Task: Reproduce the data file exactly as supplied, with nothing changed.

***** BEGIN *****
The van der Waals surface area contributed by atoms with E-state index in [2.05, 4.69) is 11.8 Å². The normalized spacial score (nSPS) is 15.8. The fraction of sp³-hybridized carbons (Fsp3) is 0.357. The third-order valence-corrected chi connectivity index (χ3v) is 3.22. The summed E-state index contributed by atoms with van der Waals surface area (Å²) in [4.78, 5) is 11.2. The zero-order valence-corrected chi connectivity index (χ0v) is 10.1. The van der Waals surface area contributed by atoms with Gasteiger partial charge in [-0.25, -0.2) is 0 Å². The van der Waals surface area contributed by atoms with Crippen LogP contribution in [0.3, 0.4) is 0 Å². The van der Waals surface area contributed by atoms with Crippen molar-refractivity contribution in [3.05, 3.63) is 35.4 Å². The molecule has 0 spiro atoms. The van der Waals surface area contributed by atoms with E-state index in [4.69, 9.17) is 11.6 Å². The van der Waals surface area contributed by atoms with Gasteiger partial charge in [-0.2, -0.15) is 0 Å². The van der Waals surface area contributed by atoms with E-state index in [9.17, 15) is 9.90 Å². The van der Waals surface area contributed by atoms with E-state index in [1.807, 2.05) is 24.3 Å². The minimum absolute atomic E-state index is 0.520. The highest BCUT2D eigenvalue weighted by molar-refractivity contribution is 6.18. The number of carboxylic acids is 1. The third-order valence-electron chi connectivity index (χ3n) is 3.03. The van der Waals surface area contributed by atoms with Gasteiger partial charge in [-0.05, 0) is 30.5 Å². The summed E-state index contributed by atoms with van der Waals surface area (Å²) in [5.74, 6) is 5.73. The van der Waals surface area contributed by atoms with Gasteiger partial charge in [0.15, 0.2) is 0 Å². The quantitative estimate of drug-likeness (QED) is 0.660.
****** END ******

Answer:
The van der Waals surface area contributed by atoms with E-state index in [2.05, 4.69) is 11.8 Å². The normalized spacial score (nSPS) is 15.8. The fraction of sp³-hybridized carbons (Fsp3) is 0.357. The third-order valence-corrected chi connectivity index (χ3v) is 3.22. The summed E-state index contributed by atoms with van der Waals surface area (Å²) in [4.78, 5) is 11.2. The zero-order valence-corrected chi connectivity index (χ0v) is 10.1. The van der Waals surface area contributed by atoms with Gasteiger partial charge in [-0.25, -0.2) is 0 Å². The van der Waals surface area contributed by atoms with Crippen LogP contribution in [0.3, 0.4) is 0 Å². The van der Waals surface area contributed by atoms with Crippen molar-refractivity contribution in [3.05, 3.63) is 35.4 Å². The molecule has 0 spiro atoms. The van der Waals surface area contributed by atoms with E-state index in [4.69, 9.17) is 11.6 Å². The van der Waals surface area contributed by atoms with Gasteiger partial charge in [-0.2, -0.15) is 0 Å². The van der Waals surface area contributed by atoms with E-state index in [9.17, 15) is 9.90 Å². The van der Waals surface area contributed by atoms with E-state index in [1.807, 2.05) is 24.3 Å². The minimum absolute atomic E-state index is 0.520. The highest BCUT2D eigenvalue weighted by molar-refractivity contribution is 6.18. The number of carboxylic acids is 1. The third-order valence-electron chi connectivity index (χ3n) is 3.03. The van der Waals surface area contributed by atoms with Gasteiger partial charge in [-0.05, 0) is 30.5 Å². The summed E-state index contributed by atoms with van der Waals surface area (Å²) in [5.74, 6) is 5.73. The van der Waals surface area contributed by atoms with Gasteiger partial charge in [0.15, 0.2) is 0 Å². The quantitative estimate of drug-likeness (QED) is 0.660.